UK: Breaking the Brexit deadlock
The UK economy is beginning to stall as Prime Minister Theresa May prepares to hold a crunch vote on her deal in mid-January. This looks set to be rejected by MPs, potentially opening the door to either a second referendum or a push towards the ‘Norway option’. Nobody truly knows what option will prevail, but some form of Brexit delay is becoming more likely
'No deal' remains the default Brexit scenario - unless MPs can unite around an alternative
As the new year begins, it’s worth reminding ourselves that as things stand, the default legal position is that the UK will the leave the EU on 29 March without a deal, unless Parliament can unite around a particular alternative course of action. Nobody truly knows which (if any) particular option may ultimately command a majority amongst MPs, but there are a few main scenarios.
First off, there’s the deal that the Prime Minister agreed with Brussels back in November and the fact remains that Theresa May faces a steep, uphill battle to get it approved by Parliament. A crucial vote on the agreement – which was dramatically postponed in mid-December – will take place on 14 January, and right now, it looks set to be rejected, potentially by a heavy margin.
Turning the tide will be tough – if not impossible – particularly given that the EU has made it clear it is not prepared to renegotiate. Back in December, Theresa May had hoped to win legal assurances that the contentious Irish backstop would never be needed, but the EU has made it clear this would render the agreement an invalid insurance policy against a hard border in Northern Ireland.
If the deal is voted down, MPs are likely to get a say on next steps
So what next if Parliament votes down the deal? Well, talk of a no-confidence vote in the government is likely to rise once again, although so far the Labour Party has been reluctant to go down this path. However if a confidence vote were to happen and get enough support among MPs (which still seems like a tall order, given that some Conservative/DUP MPs would need to back it), then an election would be triggered within 14 days- if an alternative government cannot be confirmed by lawmakers.
Assuming there isn’t a snap election, MPs will still likely get a say on what happens next. The government will have to inform Parliament of its next steps within 21 days of losing the vote, and this plan could be amended by lawmakers. It’s probably at this point that we’ll find out whether there is a majority for a new Brexit direction.
Of all the possible options, a second referendum, or a push towards something resembling the so-called Norway-option, seem most likely to command a majority.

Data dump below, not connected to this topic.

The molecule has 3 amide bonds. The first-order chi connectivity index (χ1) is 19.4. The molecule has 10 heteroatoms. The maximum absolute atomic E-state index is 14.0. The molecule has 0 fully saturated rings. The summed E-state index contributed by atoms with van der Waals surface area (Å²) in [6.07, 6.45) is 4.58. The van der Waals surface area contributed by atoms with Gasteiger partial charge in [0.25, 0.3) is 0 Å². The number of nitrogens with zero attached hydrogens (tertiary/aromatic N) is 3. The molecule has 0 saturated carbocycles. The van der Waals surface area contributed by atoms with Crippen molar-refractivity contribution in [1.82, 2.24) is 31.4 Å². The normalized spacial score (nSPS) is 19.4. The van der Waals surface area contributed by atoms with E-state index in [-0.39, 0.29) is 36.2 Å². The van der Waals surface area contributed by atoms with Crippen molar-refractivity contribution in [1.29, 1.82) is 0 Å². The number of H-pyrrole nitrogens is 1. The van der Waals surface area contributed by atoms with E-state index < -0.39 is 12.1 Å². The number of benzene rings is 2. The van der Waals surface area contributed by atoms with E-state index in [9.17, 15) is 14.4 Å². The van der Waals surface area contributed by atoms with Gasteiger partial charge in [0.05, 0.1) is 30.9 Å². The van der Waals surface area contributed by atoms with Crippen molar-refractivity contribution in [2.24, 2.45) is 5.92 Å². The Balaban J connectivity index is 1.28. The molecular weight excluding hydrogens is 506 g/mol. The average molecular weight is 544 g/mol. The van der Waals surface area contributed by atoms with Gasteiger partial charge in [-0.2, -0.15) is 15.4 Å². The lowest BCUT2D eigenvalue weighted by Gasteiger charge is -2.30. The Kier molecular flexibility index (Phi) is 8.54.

Of course, both still face challenges. In the case of a second referendum, there is no consensus on what question would be on the ballot paper, neither have the polls shifted enough to suggest the verdict would be decisively different today versus the 2016 vote.
In the case of the EEA-style deal, the EU is reportedly wary that the UK could struggle to permanently accept being a rule-taker in key areas (e.g. finance). It’s also likely that the Irish backstop would still be kept in place, given that the EEA has a one-year exit clause, raising concern in Brussels that it could be used as a way to ultimately reach a harder Brexit and risk border frictions within Ireland. It would also require the government to drop perhaps it’s reddest of red lines – no freedom of movement.
How the different Brexit options could materialise
A Brexit delay looks more likely - although this isn't challenge--free either
No one knows which way MPs will go, but what ties all of these options together is a lack of time. Our understanding is that a second referendum could take upwards of five months to arrange, allowing time for legislation to pass, the question to be consulted upon and a regulated campaign period. A softer Brexit option would take time to renegotiate, while a general election would take a minimum of five weeks – and if a new government came in, presumably extra time to reshape the existing deal.
This is important because Parliamentary rules mean that new legislation (such as the EU Withdrawal Act) need to be laid 21 sitting days before coming into effect – which in other words, means the deal needs to be approved by Parliament by 26 February.
Put simply, the chances of some form of Brexit delay are rising. An extension to the Article 50 period seems the most likely way of doing this, and assuming the rationale for doing so was for the UK to change course in some way, or hold a fresh vote, then it is unlikely EU member states would object.
The chances of some form of Brexit delay are rising
That said, this approach isn’t without its challenges either. The main hurdle is the EU Parliamentary elections, which would need to take place before new MEPs gather for the first time on 2 July and potentially putting a time limit on a possible Article 50 extension. Some have suggested this could be navigated by temporarily giving the MEP roles to MPs from the House of Commons, although it’s not clear whether this would be legally permissible. The more drastic alternative to an extension would be to revoke Article 50 altogether, although it’s very hard to see the government or Parliament opting to do this without the public’s consent.
The economy is beginning to suffer
Whatever happens, it’s clear the economy is entering a tumultuous phase. Growth slowed through the final quarter of 2018 and we expect the economy to continue to struggle. While the Bank of England appears keen to continue tightening policy when it can, the odds of a rate hike before the summer are fading and the prospect of a Brexit delay (thus prolonging the uncertainty for firms and consumers) would likely rule out another rate hike until much later in 2019.
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